Mollie Phillips was a pioneering figure in the world of skating, both as a competitor and as a judge, and a well-known figure in Carmarthenshire. She was High Sheriff of the county in 1961-62, the first woman to hold that office - and also the first daughter to follow her father in that role. Her father was George Phillips, founder of the Phillips Rubber shoe-soling company.
Mollie Phillips had been a student at Law of Lincoln's Inn, but her career followed other paths. During the Second World War she served with auxiliary units at GHQ Home Forces, 1941-44; afterwards she held a great variety of public appointments, beginning in 1949 as County Commissioner for the Girl Guides Association, first in Cardiganshire and then in her home county. She was a Justice of the Peace for over 20 years, member of the local police authority for 15 years, and a General Commissioner of Incom e Tax from 1961. She also became manager of a dairy farm in 1949 and was later well known as a breeder of dairy cattle.
Phillips had taken up ice skating as a girl; she had lessons from Sonja Henie's trainer Howard Nicholson, and formed a pair-skating partnership with Rodney Murdoch. Together they won the British championship in 1933, and were bronze medallists in that year's European championship. After that, Murdoch gave up; he had weak wrists after breaking them, and he could not lift his partner effectively.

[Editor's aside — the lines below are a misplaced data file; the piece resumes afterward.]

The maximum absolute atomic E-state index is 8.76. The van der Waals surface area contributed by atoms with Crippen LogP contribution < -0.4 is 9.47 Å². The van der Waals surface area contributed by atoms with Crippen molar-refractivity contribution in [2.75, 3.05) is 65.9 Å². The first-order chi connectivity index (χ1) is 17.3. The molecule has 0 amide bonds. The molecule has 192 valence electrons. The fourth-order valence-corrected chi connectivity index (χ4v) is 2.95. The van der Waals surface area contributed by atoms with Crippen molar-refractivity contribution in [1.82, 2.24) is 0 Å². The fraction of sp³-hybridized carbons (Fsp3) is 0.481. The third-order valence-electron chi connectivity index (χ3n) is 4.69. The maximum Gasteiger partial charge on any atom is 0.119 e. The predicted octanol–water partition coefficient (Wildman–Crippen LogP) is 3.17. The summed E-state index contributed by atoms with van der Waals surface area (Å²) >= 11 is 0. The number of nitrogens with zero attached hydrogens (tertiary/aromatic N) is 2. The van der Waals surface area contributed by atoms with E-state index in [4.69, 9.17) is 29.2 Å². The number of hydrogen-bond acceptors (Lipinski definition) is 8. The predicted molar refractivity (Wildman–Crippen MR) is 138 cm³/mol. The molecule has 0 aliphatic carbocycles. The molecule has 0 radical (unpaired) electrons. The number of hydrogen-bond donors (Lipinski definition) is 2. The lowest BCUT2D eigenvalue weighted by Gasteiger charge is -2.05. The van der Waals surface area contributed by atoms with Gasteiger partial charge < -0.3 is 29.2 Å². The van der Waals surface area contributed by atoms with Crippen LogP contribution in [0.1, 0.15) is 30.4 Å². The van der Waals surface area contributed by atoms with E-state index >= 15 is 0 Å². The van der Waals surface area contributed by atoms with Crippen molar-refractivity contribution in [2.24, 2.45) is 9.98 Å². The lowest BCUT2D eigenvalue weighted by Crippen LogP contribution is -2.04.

Phillips then concentrated on singles events, in which she had already achieved some success. She was ninth in the 1932 Winter Olympic Games at Lake Placid, and became the first woman to carry a national flag at the opening parade of the Games. She competed in European and world championships for the next few years, her best result being seventh in the 1936 world event in Paris.
In 1939 she was the first woman to be elected to the Council of the National Skating Association, the sport's governing body in Britain - an event that caused great concern among the more conservative gentlemen in the association, as she afterwards recalled with amusement. She became a judge of national and international skating contests, and was the first woman ever to referee a world championship.
In all, Phillips took part in six Olympic Games: as a competitor in 1932 and 1936, and as a judge in four others, including Sapporo in 1972. The year before, she had been invited to referee national championships in South Africa. She estimated she had judged about 50 world and European championships in her long and active life.
She was a well-liked personality with a vast fund of skating experience and anecdotes. Her smile became a familiar sight on television as she held up her marks at a championship. Nothing gave her greater pleasure than to be able to reward an outstanding performance with a perfect mark of 6.0.
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